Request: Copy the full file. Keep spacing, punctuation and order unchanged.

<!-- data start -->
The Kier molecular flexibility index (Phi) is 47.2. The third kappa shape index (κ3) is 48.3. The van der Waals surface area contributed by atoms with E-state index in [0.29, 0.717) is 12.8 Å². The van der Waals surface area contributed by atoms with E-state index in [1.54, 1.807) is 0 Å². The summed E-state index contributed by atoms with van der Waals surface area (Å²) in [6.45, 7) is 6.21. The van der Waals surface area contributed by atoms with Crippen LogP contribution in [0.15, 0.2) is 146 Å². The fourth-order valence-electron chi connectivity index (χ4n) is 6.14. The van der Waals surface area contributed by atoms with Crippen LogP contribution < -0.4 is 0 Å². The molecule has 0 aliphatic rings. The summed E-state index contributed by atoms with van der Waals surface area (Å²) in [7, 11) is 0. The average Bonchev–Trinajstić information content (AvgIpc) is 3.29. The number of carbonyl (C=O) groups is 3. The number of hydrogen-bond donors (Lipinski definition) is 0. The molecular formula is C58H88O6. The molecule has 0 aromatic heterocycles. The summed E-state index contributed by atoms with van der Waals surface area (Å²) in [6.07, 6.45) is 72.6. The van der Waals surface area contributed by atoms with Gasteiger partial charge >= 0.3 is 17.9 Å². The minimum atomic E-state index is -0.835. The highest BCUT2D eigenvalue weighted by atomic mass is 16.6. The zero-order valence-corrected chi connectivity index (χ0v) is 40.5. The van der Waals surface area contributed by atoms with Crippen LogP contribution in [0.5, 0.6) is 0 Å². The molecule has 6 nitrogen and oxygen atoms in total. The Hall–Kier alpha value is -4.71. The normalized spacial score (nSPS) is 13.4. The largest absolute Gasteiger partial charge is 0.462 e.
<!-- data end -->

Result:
The Kier molecular flexibility index (Phi) is 47.2. The third kappa shape index (κ3) is 48.3. The van der Waals surface area contributed by atoms with E-state index in [0.29, 0.717) is 12.8 Å². The van der Waals surface area contributed by atoms with E-state index in [1.54, 1.807) is 0 Å². The summed E-state index contributed by atoms with van der Waals surface area (Å²) in [6.45, 7) is 6.21. The van der Waals surface area contributed by atoms with Crippen LogP contribution in [0.15, 0.2) is 146 Å². The fourth-order valence-electron chi connectivity index (χ4n) is 6.14. The van der Waals surface area contributed by atoms with Crippen LogP contribution < -0.4 is 0 Å². The molecule has 0 aliphatic rings. The summed E-state index contributed by atoms with van der Waals surface area (Å²) in [7, 11) is 0. The average Bonchev–Trinajstić information content (AvgIpc) is 3.29. The number of carbonyl (C=O) groups is 3. The number of hydrogen-bond donors (Lipinski definition) is 0. The molecular formula is C58H88O6. The molecule has 0 aromatic heterocycles. The summed E-state index contributed by atoms with van der Waals surface area (Å²) in [6.07, 6.45) is 72.6. The van der Waals surface area contributed by atoms with Gasteiger partial charge >= 0.3 is 17.9 Å². The minimum atomic E-state index is -0.835. The highest BCUT2D eigenvalue weighted by atomic mass is 16.6. The zero-order valence-corrected chi connectivity index (χ0v) is 40.5. The van der Waals surface area contributed by atoms with Crippen LogP contribution in [0.5, 0.6) is 0 Å². The molecule has 6 nitrogen and oxygen atoms in total. The Hall–Kier alpha value is -4.71. The normalized spacial score (nSPS) is 13.4. The largest absolute Gasteiger partial charge is 0.462 e.